A Fortnite leaker has revealed how Epic Games tried to keep the Travis Scott event a secret and avoid major data mined leaks from spoiling it, by using code words.
This isn't the first time Epic has put on a major event, as the previous in-game concert by Marshmello was also a viral hit. However, that event was leaked heavily in advance.
That isn't to say that the Travis Scott event was kept totally secret, as leakers did find evidence of a skin for the rapper in the game files, but no one knew a major concert was coming until Epic teased it in-game themselves.
This was a big improvement in Epic's ongoing battle against leakers, and it looks like they used some simple trickery to avoid it being easily found in the game files.
Unlike the Travis Scott skin (which was simply a cosmetic set called 'Travis Scott'), the event itself was called 'CycloneJerky' in the game files. This led to rampant speculation about the "jerky event", but no one had any idea what this meant.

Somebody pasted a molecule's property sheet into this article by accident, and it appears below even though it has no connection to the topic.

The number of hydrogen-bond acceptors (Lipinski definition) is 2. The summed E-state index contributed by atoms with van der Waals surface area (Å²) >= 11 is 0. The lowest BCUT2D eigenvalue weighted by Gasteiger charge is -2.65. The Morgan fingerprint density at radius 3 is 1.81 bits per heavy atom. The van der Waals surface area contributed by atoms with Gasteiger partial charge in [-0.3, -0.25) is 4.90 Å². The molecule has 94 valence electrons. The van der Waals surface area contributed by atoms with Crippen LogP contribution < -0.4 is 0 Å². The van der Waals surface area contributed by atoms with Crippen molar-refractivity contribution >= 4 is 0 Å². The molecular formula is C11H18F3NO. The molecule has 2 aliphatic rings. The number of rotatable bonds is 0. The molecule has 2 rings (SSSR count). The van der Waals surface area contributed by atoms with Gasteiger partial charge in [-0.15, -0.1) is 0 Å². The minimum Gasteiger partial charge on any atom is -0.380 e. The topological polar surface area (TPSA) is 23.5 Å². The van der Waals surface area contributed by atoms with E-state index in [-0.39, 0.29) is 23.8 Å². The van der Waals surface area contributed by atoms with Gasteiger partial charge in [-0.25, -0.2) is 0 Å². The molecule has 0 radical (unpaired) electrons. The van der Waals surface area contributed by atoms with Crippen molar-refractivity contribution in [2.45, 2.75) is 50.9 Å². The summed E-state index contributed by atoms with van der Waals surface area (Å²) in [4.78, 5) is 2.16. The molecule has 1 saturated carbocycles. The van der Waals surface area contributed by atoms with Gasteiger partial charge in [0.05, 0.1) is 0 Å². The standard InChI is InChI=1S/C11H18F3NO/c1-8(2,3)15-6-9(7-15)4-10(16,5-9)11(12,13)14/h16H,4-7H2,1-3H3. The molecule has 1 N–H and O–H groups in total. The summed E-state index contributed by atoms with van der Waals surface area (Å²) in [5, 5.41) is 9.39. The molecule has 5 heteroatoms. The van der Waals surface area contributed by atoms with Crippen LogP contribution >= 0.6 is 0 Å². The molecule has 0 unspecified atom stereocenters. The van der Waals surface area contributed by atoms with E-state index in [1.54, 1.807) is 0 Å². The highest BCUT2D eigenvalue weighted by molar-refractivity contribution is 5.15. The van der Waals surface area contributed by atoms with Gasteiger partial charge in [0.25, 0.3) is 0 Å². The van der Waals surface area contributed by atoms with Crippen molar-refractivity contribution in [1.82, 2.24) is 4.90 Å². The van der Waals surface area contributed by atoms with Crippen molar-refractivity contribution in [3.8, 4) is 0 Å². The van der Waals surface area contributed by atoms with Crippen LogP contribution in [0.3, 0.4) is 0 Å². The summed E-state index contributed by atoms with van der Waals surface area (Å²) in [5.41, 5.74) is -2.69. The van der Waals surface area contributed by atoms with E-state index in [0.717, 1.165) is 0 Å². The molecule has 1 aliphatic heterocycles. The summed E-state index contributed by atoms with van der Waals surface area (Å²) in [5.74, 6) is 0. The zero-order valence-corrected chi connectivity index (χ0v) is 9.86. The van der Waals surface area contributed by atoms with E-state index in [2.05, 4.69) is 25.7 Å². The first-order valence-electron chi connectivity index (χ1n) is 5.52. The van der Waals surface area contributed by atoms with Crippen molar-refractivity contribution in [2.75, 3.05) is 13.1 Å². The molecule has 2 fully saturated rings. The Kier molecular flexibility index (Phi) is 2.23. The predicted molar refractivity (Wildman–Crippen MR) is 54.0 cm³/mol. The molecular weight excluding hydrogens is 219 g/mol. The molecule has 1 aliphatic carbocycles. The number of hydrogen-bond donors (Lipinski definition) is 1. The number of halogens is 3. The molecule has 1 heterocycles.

An event currently just called "Jerky" is in the works, relavant to previous tweet
The playlist used for, the end, marshmello, etc was modified with the name "Jerky"
"There's no goal score before the event. Hang out and have fun before the event starts."
— Lucas7yoshi (@Lucas7yoshi) April 15, 2020
Leakers did note that the Marshmello concert had also been called Jerky, but it looks like this is Epic's way of misleading data miners to prevent them from finding big upcoming content or events.
It looks like 'CycloneJerky' was simply used for 'CJ', standing for Cactus Jack, one of Travis Scott's nicknames.
Oh wait duh CJ
— Lucas7yoshi (@Lucas7yoshi) April 24, 2020
In fact, it's not the first time Epic have used this trick. Lucas7Yoshi also gave examples of other initials used to cover up new content in the game files.
These include 'ZebraWallet' for Zone Wars, or 'TourBus' for Tyler Blevins (aka Ninja).
If you aren't aware epic LOOVES taking names, taking just the first letters of each word and then coming up with another word to replace it
— Lucas7yoshi // leaks (@Lucas7yoshi) April 24, 2020
Perhaps Epic thought that the 'TS' initials would have been too obvious for data miners, and so opted for Travis's Cactus Jack name instead.
We can likely expect more in-game concerts in the future too, not least because of the massive viewing numbers for this latest event. Over 10 million players watched live in-game.
Additionally, the new single revealed in the concert, with Travis Scott and Kid Cudi, instantly shot to number one, proving a Fortnite concert could be the perfect way for artists to promote new music.